"When a person changes residence, everything changes: the way to the store, the way to work, even the steps to the fridge. This time of change offers a unique opportunity to create new neural pathways or reinforce old ones that haven't been used for a while and make these stronger than habitual pathways."
Staff also believed that targeting new residents would provide long-term program savings, as the incremental costs of program operations decrease when targeting a population that continually refreshes itself.
SmartTrips chose three areas within the city; these regions had demonstrated higher rates of single occupancy vehicle use than more central counterparts and offered varying topography, facilities, and level of service.
SmartTrips purchased an inexpensive mailing list from a data services company, which was based on the U.S. Postal Service's National Change of Address database. The list contained Portland residents from particular zip codes who had moved within the last six months.
Three weeks prior to the program launch, a survey was mailed to the target audience (5,400 people) and to a control group (1,352 people). The survey provided key information about daily transportation behaviour and residents' awareness of transportation resources.
To gauge program benefits and barriers, staff relied on their years of experience with previous SmartTrips programs. To address additional concerns new movers had about their new home, staff also participated in a series of trainings with other City of Portland and Portland Metro personnel.
From their research, SmartTrips staff determined that the main barriers to new residents using active, environmentally-friendly modes of transportation included:
- System intimidation, i.e., new residents may be intimidated by the size and complexity of the city's large transportation system • Lack of awareness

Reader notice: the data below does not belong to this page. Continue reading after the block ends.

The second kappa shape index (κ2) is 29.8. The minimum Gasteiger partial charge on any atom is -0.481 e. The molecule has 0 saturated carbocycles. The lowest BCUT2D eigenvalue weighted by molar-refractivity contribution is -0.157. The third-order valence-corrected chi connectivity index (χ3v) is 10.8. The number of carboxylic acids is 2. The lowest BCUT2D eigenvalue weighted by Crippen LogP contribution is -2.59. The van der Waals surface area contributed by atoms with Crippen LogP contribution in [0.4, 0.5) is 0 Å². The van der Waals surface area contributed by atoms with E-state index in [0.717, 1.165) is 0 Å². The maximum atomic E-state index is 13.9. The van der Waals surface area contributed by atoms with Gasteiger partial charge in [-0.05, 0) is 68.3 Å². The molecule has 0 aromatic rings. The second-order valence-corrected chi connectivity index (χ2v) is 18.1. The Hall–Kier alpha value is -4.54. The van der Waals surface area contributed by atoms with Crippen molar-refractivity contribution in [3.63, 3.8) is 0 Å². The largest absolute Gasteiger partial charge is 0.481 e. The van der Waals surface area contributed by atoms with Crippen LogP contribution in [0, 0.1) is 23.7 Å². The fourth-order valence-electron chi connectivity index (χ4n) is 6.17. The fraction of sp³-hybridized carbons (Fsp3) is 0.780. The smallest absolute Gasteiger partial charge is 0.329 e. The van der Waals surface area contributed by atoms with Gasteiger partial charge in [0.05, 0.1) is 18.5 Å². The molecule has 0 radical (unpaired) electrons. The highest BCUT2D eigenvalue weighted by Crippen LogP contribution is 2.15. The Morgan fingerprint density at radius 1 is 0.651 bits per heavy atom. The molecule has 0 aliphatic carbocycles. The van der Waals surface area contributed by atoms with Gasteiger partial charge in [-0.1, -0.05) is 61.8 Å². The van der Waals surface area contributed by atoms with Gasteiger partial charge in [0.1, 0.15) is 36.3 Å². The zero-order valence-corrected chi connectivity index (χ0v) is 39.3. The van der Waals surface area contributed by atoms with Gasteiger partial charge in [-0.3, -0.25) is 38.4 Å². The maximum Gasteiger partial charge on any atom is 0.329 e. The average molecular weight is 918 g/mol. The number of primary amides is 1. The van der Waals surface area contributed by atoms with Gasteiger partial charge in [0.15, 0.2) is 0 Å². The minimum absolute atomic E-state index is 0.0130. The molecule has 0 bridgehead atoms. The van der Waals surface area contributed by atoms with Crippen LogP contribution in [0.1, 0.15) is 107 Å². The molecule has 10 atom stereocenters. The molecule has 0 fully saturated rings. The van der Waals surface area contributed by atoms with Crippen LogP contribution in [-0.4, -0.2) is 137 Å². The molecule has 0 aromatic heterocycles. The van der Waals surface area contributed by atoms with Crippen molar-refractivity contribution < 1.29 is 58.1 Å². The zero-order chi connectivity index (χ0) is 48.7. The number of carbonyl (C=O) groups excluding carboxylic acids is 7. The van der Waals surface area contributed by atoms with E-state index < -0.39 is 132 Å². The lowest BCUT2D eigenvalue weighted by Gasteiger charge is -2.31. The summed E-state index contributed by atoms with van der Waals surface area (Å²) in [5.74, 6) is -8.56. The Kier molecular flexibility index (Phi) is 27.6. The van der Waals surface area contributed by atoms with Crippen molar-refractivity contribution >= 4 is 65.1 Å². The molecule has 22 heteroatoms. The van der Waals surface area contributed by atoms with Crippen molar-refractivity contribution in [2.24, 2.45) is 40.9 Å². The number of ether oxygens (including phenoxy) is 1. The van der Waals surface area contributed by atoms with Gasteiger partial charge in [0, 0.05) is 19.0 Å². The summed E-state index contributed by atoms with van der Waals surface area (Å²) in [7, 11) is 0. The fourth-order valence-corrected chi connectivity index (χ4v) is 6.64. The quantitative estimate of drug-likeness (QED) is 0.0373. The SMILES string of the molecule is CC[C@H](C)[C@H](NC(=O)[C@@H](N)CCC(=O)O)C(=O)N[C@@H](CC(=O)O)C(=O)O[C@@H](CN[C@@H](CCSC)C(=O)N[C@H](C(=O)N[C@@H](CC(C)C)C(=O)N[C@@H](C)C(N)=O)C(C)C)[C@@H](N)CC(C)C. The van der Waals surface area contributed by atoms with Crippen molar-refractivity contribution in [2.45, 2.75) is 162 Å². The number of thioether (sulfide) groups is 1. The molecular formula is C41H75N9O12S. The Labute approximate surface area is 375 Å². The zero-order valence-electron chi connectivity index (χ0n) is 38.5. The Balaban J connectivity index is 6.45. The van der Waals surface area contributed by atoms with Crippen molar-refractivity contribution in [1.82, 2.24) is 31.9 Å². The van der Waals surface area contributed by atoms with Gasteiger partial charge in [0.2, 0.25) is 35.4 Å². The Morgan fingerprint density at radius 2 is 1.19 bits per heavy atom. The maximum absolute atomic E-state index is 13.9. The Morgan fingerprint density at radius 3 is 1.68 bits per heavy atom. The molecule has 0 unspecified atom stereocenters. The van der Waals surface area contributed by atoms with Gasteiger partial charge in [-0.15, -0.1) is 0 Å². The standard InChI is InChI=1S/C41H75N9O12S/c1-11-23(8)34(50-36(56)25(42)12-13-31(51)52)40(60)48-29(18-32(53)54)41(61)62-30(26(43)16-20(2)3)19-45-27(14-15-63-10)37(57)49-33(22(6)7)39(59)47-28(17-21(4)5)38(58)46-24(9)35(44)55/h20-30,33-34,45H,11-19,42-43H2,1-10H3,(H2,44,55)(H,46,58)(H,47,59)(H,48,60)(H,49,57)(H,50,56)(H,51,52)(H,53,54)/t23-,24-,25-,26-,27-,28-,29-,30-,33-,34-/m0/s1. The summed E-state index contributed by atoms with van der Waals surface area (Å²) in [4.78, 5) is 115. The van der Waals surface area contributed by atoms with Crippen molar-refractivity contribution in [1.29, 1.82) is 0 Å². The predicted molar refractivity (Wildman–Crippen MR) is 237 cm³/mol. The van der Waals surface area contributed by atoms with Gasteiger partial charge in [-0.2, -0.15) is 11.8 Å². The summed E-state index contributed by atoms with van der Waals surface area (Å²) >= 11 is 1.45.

- Lack of information
- Socio-economic stigma (for cycling and taking the bus)
Delivering the Program
SmartTrips Welcome began in the late summer and fall of 2011. It was based on three strategies:
- Individualized marketing
- Customized, personal communication
- Reinforcement and encouragement.
1. Individualized Marketing
To inform new residents about the program, staff used three staggered mail-outs. New residents first received an eye-catching postcard, designed to stand out from other mail
Residents then received an order form, which gave them a choice of 30 different types of resources (grouped by mode) and a choice of three incentives.
The third mailing was a "reminder" postcard. (Prompts, Building Motivation Over Time)
Ordered materials were packaged in tote bags and delivered to their homes by bicycle within two to three weeks. (Home Visits; Incentives; Vivid, Credible, Personalized, Empowering Communication)
Delivering orders by bicycle was a cost-effective and efficient method. It not only placed emphasis on the program's commitment to active transportation, but also provided new residents with an opportunity to speak with a transportation expert face-to-face. (Credible Communication)
"The quick turnaround reinforced the message that we were right on top of it," said Ginenthal. The key, she says, was that they did not force material onto residents. "We gave them the information that they specifically asked for, we didn't just push the information out."
Each order included a thank you letter, a pledge form, a local area coupon sheet, as well as the information that the resident had specifically requested (e.g., bicycle maps, transit information, etc.). Transit use was de-mystified by system maps and planning tips and items that catered to families with kids, including school-specific information in a fun workbook, and lastly car share, carpool, and Smart Driving tips. (Building Motivation Over Time; Overcoming Specific Barriers)
The order also included a link to an on-line trip diary where participants could log their daily trips and indicate their primary commute mode and their primary in-neighborhood mode.
2. Personalized Follow-Up
Follow-up with residents was a key part of program delivery and consisted of phone calls, emails and newsletters. (Building Motivation Over Time)
A phone call to all participants was made approximately two weeks after delivery of the materials, giving participants the chance to ask questions and for program staff to provide support and encouragement. The phone calls were generally very well-received, even if the individual didn't have any immediate questions or concerns. However, they were very time-consuming and, depending on capacity, could be hard to implement on a very large scale. (Overcoming Specific Barriers)
The second approach used personalized emails with transit information. Participants were asked on their order form if they wanted information on a specific transit line; if they mentioned specific lines, they were sent a personalized email with hyperlinks to those transit schedules. If not, staff looked up the transit lines closest to their residence and emailed them those.